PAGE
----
The figures are interesting. The Cyclists Touring Club tells us that cycling in Great Britain in terms of distances cycled — nobody will do the multiplication, but it is presented in this way and thus comparisons can be made—has fallen from 1952, when it was at its peak, the figure being 23 times 109 kms, when cycling accounted for approximately 25 per cent. of all distances travelled, to a low of 3·4 times 109 kms in 1974. Since 1974, the national figure has risen considerably, particularly for local journeys, and notably so in London. It is encouraging that in this city, part of which I represent, where one would imagine cycling to be the least acceptable form of transport because of the hazards and the heavy traffic, there has been a cycle use increase of about 20 per cent. per year in the past four or five years. Cycling now makes up approximately 4 per cent. of all trips. The interesting additional statistic that is thrown in is that cycles comprise 25 per cent. of all vehicle flows at some major junctions. I did not realise that they were that thick on the ground, but that is the trend. The Bill will assist in that trend to the general advantage of everybody.

When, early this morning, I discovered that I did not have any cornflakes, I set out to cross the Old Kent road hoping that a shop on the opposite side would sell me some, but it was too early even for the shops there to be open—evidence of my exceptional diligence in rising early on Friday mornings. It took me a considerable time to cross the road. Whenever I thought that it was safe to cross, because there were no cars or lorries, a motor bike or bicycle would shoot past. Particularly in urban areas they can be the hidden danger, especially when large vehicles are not on the roads.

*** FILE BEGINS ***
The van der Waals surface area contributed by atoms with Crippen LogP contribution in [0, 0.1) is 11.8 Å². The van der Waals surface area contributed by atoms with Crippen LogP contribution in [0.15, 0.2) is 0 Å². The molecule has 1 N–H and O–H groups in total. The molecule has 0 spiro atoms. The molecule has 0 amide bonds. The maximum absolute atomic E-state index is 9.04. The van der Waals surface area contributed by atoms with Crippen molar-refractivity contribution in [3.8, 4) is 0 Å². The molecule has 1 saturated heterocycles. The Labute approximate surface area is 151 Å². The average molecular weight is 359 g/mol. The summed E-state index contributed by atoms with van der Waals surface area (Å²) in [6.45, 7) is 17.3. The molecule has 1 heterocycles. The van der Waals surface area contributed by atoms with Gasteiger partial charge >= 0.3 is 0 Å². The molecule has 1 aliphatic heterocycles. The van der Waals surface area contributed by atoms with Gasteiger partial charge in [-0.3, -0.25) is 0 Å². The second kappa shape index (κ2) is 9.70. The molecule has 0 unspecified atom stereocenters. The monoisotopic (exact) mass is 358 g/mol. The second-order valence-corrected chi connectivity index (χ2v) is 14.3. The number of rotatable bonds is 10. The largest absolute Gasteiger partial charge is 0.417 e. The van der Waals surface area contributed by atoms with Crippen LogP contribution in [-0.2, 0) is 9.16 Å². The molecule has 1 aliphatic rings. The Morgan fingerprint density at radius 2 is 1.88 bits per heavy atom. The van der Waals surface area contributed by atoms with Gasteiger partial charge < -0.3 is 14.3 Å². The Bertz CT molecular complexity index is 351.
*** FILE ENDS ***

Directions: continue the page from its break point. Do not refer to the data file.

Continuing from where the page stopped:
The Bill will, hopefully, get some of that traffic into places where it can be anticipated. In other words, it will take this form of traffic off the roads, allowing cycle tracks to be safer for those who ride and footpaths and roads to be safer for pedestrians and drivers of vehicles generally. For cyclists, there will not be the potholes and other hazards which now exist on the roads.

I congratulate the hon. Member for Barrow and Furness on getting a Bill so far in his first Session as a Member. His Bill is greatly welcomed by the Liberal party, as it is by all parties and by a large number of present cyclists and those who, as a result of it, will become cyclists. It is to the advantage of all.